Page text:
On the inside, there's a big, bold 2.4? display that's an absolute treat to look at. That's the upside of the N75 being such a large handset - there's plenty of room for the main display. While not quite state of the art, the screen's 240 x 320 pixel, 16 million color resolution is more than capable of handling text, images, and video clips with stunning results.
Display options include customizable themes and wallpapers (which AT&T is happy to provide you plenty of for a fee) and one of my favorite Series 60 features, the Active Standby screen. Active Standby displays a row of application shortcuts and reminders of upcoming appointments and tasks on the home screen along with time, network, and messaging (voice, SMS, and email) information. If you?re like me and rely on your cellphone's calendar to keep you on task and schedule, a feature like Active Standby is a huge plus.
I tested the quad-band GSM N75 on AT&T's network in the San Francisco Bay Area of California. Performance was absolutely stellar on voice calls. The handset exhibited virtually no hiss during calls, and people on the other end came through loud and clear without exception. The built-in speakerphone was imminently usable, too - loud and clear, even in moderately noisy surroundings. Kudos to Nokia for remembering the ?phone? in ?cell phone.?
The N75 can also be used with wired or wireless headsets, but does not support stereo Bluetooth. Nokia's Pop-Port accessory system allows for mono or stereo headsets to be connected via a rather awkwardly placed and covered jack on the side of the handset. An adapter is necessary, however, for the use of standard 2.5 or 3.5mm headsets; I?d prefer to have seen the standard 3.5mm headphone jack that's built into the N76 and N95 models.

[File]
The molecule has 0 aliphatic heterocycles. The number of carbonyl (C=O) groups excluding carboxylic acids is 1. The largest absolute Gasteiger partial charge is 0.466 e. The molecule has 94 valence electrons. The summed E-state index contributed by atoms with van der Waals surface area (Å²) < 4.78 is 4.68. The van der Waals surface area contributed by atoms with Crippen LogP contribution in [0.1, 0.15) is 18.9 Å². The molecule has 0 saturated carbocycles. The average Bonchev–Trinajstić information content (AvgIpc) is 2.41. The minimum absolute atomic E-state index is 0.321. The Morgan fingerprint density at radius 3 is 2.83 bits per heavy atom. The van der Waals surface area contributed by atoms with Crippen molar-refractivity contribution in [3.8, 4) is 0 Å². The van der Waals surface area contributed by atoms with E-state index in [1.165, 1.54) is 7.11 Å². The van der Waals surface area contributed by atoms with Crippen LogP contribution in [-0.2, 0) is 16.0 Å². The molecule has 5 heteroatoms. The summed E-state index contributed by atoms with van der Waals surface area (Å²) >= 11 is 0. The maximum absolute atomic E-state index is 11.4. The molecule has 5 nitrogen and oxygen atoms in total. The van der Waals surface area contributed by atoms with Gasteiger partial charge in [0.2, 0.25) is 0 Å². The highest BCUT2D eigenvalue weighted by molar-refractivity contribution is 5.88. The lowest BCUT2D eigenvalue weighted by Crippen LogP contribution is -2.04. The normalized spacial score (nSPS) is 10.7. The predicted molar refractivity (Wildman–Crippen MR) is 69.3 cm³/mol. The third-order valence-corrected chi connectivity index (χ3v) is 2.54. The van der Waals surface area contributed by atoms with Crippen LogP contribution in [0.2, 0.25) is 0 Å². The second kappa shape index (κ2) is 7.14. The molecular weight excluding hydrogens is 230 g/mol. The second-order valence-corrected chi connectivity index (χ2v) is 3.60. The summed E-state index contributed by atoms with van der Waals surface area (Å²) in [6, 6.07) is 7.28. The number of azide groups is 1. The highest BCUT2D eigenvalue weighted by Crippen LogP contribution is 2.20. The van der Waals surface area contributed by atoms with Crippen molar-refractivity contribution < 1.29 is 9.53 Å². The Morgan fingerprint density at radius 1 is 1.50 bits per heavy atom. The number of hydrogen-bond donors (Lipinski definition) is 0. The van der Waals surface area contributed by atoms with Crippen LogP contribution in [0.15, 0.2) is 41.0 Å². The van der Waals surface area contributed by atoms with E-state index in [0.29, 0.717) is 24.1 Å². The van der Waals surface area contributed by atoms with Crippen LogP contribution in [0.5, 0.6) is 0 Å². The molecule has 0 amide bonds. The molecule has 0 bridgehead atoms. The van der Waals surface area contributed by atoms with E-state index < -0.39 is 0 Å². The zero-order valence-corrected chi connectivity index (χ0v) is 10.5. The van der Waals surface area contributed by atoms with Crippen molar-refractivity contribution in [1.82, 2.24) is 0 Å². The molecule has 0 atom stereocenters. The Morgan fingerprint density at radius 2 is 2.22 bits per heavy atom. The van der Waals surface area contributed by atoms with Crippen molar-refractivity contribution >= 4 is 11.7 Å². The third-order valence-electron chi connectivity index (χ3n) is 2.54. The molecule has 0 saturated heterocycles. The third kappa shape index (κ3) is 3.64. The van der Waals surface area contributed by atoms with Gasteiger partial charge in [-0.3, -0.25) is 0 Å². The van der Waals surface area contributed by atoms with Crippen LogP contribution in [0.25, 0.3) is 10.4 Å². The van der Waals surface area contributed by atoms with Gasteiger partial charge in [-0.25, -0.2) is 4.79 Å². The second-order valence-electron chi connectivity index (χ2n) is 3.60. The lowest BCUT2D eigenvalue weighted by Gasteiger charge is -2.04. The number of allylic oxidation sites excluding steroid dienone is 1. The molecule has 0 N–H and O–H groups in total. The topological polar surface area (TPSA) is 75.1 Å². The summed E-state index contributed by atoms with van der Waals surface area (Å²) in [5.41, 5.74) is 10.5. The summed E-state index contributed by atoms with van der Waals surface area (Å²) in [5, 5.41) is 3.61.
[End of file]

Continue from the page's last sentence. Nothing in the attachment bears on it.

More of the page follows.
That being said, music playback with an adapter and a quality set of stereo headphones was excellent. Nokia's music player application is easy to use and pretty comprehensive, and after adjusting the EQ settings to my liking I had a near-iPod experience listening to my AAC and mp3 music files (WMAs are also supported). Music played back through the built-in stereo speakers was loud, if pretty tinny.
I had no trouble pairing the N75 to a Bluetooth headset (I tried several), but was disappointed by the lack of A2DP stereo Bluetooth support. Voice calls made via Bluetooth came through loud and clear, though quality of course was dependent on the earpiece being used.
The extensive messaging features found on all Series 60 handsets are present on the N75. SMS and MMS messaging and email are all managed by the Messaging application, which can handle POP3 and IMAP email protocols. Cingular's proprietary Email and IM clients also came pre-installed on my review phone, and they afford easy access to Yahoo!, AOL, and Hotmail email along with AIM, MSN, and Yahoo! instant messaging.
Setting up email access via either application was relatively painless, and the Nokia application will automatically retrieve new email at preset intervals if you leave it running in the background. The Nokia app also supports Email attachments (a handy feature combined with the QuickOffice document viewer). I was also able to access my Webmail via the handset's Web browser.
Nokia's predictive text system worked pretty well on the N75, but I tend to prefer those found on Sony Ericsson and Samsung handsets a bit more. Whether it's my usage habits or actually unavoidable, I wind up needing an extra button press or two to choose from word matches or add my own words to the dictionary on Nokias. On the other hand, the N75's giant alphanumeric buttons probably raised my accuracy a good 10 or 20 percent when it came to tapping out messages.